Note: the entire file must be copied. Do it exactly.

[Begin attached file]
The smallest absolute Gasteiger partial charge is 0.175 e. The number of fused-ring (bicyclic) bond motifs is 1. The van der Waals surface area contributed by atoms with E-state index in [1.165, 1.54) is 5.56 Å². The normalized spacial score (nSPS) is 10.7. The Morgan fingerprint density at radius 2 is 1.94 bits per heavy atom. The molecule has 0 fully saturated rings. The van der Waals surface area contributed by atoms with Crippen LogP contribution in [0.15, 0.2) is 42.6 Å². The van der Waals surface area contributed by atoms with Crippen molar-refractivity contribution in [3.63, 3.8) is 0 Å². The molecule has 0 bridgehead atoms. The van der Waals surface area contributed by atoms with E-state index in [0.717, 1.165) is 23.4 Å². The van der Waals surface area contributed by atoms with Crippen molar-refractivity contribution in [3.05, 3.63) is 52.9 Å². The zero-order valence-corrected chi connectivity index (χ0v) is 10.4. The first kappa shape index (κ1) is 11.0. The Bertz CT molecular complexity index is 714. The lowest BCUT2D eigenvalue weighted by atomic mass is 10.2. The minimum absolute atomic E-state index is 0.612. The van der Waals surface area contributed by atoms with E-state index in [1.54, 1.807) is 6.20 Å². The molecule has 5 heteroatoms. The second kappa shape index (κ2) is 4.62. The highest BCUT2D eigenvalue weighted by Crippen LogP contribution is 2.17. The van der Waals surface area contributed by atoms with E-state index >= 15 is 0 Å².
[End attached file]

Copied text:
The smallest absolute Gasteiger partial charge is 0.175 e. The number of fused-ring (bicyclic) bond motifs is 1. The van der Waals surface area contributed by atoms with E-state index in [1.165, 1.54) is 5.56 Å². The normalized spacial score (nSPS) is 10.7. The Morgan fingerprint density at radius 2 is 1.94 bits per heavy atom. The molecule has 0 fully saturated rings. The van der Waals surface area contributed by atoms with Crippen LogP contribution in [0.15, 0.2) is 42.6 Å². The van der Waals surface area contributed by atoms with Crippen molar-refractivity contribution in [3.63, 3.8) is 0 Å². The molecule has 0 bridgehead atoms. The van der Waals surface area contributed by atoms with E-state index in [0.717, 1.165) is 23.4 Å². The van der Waals surface area contributed by atoms with Crippen molar-refractivity contribution in [3.05, 3.63) is 52.9 Å². The zero-order valence-corrected chi connectivity index (χ0v) is 10.4. The first kappa shape index (κ1) is 11.0. The Bertz CT molecular complexity index is 714. The lowest BCUT2D eigenvalue weighted by atomic mass is 10.2. The minimum absolute atomic E-state index is 0.612. The van der Waals surface area contributed by atoms with E-state index in [1.54, 1.807) is 6.20 Å². The molecule has 5 heteroatoms. The second kappa shape index (κ2) is 4.62. The highest BCUT2D eigenvalue weighted by Crippen LogP contribution is 2.17. The van der Waals surface area contributed by atoms with E-state index >= 15 is 0 Å².